Fisheries Policy

The world of modern fisheries management is a complex and oftentimes contentious environment. Many of our favorite recreational fisheries are imperiled due to habitat degradation and commercial overfishing. Sadly, recreational fishing interests often take a backseat to commercial fishing practices. Thus, it is vital that recreational anglers are represented during the fisheries management decision making process. Fisheries managers need to be shown that recreational fishing is a growing and vibrant entity of its own that has considerable participation and economic impact globally. This cannot be done without active participation in the fisheries management process.

From working to eliminate destructive fishing gear to advocating for sustainable fisheries management, the IGFA and its international network work ardently to ensure that recreational anglers are represented and the game fish we revere are sustainably managed.

Lawmakers Send Governor Brown Bill to End Drift Gillnets

September 21, 2018
Sacramento, CA. – The California legislature voted overwhelmingly in favor of a Bill to end commercial drift gillnet fishing and sent it to Governor Jerry Brown’s desk for his signature. Senate Bill (SB) 1017 phases out the use of mile-long nets that drift in the open ocean, compensates drift gillnet fishermen, and encourages a transition to innovative new swordfishing gear.. (click title to read more)

Signature request SB 1017

September 04, 2018
Dear Governor Brown,
On behalf of the above organizations, we respectfully ask for your signature on SB 1017 (Allen). SB 1017 phases out the use of mile-long nets that drift in the open ocean, compensates drift gillnet fishermen, and encourages a transition to innovative, new swordfishing gear. (click title to read more)

Agenda Item H.6: Swordfish Management and Monitoring Plan

August 27, 2018
We ask the Council to adopt a Plan that prioritizes the authorization of actively tended swordfish gear to maximize the economic value of Pacific swordfish while minimizing bycatch, the ecological footprint and management costs and oversight.. (click here to read more)

Final Recommendations on Non‐Deep‐Set Buoy Gear Exempted Fishing Permits (EFPs)

August 25, 2018
Dear Mr. Anderson,
As leading recreational fishing and boating organizations, we wish to express our concern over the Council’s consideration of an Exempted Fishing Permit (EFP) application for deep-set longline gear within the EEZ off of California, Washington and Oregon. (click title to read more)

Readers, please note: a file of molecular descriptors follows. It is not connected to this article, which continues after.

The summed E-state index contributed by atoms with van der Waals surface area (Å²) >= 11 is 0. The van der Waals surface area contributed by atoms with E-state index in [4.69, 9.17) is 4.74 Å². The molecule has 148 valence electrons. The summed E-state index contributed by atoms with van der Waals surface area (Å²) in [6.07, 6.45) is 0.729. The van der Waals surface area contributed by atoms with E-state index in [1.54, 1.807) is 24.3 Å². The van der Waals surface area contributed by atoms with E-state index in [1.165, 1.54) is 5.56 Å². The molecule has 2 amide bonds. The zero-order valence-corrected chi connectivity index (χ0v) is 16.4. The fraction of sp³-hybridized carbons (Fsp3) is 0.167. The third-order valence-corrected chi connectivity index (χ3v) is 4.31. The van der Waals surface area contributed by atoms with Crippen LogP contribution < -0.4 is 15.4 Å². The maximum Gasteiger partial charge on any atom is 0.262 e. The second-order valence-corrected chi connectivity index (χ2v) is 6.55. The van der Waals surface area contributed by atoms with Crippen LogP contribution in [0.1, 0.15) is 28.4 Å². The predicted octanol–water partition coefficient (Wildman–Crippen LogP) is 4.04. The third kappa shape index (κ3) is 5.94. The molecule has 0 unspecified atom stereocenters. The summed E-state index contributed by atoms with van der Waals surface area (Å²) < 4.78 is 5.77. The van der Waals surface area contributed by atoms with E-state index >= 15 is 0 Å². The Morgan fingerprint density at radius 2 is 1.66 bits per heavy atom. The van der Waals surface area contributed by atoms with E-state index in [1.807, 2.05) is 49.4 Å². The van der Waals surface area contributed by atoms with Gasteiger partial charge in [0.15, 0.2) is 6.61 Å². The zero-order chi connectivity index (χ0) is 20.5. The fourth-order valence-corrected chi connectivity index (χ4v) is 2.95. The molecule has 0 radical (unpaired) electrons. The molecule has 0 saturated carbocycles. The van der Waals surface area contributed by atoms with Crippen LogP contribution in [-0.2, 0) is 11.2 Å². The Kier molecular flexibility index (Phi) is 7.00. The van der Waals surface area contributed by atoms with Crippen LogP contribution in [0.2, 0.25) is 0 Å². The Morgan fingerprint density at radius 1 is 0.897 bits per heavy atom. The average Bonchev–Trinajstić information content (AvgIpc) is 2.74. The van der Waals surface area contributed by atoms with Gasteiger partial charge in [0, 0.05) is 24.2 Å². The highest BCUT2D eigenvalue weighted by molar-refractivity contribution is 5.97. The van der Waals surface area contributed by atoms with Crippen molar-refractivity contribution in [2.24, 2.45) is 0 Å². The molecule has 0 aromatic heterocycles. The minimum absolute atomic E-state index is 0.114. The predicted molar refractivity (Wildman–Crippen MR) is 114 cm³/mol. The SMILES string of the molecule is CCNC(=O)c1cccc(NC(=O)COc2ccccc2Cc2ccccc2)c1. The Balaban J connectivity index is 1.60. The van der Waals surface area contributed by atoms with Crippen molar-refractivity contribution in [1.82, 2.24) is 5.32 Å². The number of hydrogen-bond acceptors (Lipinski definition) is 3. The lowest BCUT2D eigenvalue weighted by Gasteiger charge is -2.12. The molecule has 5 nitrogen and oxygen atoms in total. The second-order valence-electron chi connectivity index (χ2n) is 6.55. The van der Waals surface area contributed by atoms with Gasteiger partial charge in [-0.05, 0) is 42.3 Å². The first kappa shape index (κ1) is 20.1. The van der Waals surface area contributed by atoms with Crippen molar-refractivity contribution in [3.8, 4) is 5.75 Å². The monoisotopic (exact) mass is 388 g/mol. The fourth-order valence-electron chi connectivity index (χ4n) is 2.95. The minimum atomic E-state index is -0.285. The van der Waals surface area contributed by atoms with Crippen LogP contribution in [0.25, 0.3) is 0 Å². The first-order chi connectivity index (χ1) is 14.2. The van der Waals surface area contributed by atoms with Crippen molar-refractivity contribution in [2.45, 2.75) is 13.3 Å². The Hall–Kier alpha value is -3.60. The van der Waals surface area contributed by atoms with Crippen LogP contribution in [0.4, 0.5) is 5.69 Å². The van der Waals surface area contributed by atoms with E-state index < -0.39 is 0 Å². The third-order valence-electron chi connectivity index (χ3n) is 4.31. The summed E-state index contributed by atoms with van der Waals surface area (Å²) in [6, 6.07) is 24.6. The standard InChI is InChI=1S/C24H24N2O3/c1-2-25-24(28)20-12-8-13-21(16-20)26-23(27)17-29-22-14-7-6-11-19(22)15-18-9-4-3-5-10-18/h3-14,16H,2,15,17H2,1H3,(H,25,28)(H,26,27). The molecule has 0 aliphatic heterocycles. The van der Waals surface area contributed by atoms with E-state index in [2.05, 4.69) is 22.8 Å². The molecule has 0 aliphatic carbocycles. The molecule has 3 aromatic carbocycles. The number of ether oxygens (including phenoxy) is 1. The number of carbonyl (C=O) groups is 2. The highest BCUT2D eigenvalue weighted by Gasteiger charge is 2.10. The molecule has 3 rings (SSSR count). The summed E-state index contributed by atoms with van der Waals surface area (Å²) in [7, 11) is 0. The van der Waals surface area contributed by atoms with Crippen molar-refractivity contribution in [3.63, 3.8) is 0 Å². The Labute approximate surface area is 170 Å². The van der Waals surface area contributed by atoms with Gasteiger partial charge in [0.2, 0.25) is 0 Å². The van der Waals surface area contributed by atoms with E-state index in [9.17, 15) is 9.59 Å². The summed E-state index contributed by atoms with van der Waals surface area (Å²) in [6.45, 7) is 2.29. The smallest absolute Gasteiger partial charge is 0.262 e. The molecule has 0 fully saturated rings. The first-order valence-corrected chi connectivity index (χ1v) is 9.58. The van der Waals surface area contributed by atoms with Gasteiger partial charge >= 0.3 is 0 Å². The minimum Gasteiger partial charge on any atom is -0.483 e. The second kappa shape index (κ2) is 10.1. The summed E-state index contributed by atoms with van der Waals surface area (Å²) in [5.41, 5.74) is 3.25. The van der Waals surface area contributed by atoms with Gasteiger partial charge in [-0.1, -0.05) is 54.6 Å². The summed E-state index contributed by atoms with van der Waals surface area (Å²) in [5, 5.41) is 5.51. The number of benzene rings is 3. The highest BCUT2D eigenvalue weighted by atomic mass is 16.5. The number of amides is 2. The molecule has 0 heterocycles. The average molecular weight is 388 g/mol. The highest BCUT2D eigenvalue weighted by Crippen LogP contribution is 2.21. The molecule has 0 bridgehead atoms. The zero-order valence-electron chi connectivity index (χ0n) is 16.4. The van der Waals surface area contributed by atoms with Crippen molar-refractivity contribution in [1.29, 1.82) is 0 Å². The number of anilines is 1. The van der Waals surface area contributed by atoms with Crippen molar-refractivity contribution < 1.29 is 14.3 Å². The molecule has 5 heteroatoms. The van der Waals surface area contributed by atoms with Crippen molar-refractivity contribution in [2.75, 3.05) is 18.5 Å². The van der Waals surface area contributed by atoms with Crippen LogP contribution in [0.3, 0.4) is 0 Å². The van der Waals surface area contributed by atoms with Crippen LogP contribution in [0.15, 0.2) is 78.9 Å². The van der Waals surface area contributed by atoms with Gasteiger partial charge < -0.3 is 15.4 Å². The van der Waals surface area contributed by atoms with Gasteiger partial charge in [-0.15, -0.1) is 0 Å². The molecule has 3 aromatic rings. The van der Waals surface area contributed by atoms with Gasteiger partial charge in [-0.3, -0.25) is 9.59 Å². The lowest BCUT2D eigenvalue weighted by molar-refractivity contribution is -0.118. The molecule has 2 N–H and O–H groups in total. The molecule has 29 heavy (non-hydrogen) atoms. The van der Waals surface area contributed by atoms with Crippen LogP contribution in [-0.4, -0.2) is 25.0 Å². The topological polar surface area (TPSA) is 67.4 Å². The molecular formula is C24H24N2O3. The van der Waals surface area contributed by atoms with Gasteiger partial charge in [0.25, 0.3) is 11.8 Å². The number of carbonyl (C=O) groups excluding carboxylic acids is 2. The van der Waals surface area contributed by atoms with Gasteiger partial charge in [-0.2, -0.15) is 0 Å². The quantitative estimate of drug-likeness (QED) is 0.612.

S. 2773, The Driftnet Modernization and Bycatch Reduction Act

July 23, 2018
Dear Chairman Thune and Ranking Member Nelson,
Drift gillnets are an unsustainable and outdated form of fishing gear that has been banned throughout the United States, with the exception of the California swordfish fishery. These nets incur intolerable levels of unintended bycatch and the fewer than 30 vessels participating in the fishery kill more dolphins, porpoises and whales than all other fisheries on the U.S. West Coast and Alaska combined. (click title to read more)

A Review of the California Drift Gillnet Fishery

July 01, 2018
Drift gillnets (DGN) are often deployed in marine waters off the U.S. West Coast, primarily in federal waters adjacent to California, to harvest swordfish and other high-value food fish. This paper examines the economic characteristics and trends associated with the West coast DGN fishery and compares these trends and economic characteristics to other methods frequently used to harvest swordfish. (click title to read more)

State and Federal Legislation on Drift Gillnets

May 11, 2018
Dear Senator Allen,
I am a lifelong and passionate recreational angler and conservationist residing in Laguna Niguel, California. Ever since witnessing the introduction of drift gill nets to California waters in the 1980s, I have been incredibly concerned about the amount of bycatch produced by this indiscriminant fishing gear. (click title to read more)

New Legislation Promotes Innovative New Fishing Gear

May 01, 2018
Wild Oceans, the International Game Fish Association, Coastal Conservation Association of California and American Sportfishing Association have been working together to promote a transition away from drift nets – to safer, more selective fishing methods for swordfish, tuna and other commercial species. (Click title to learn more)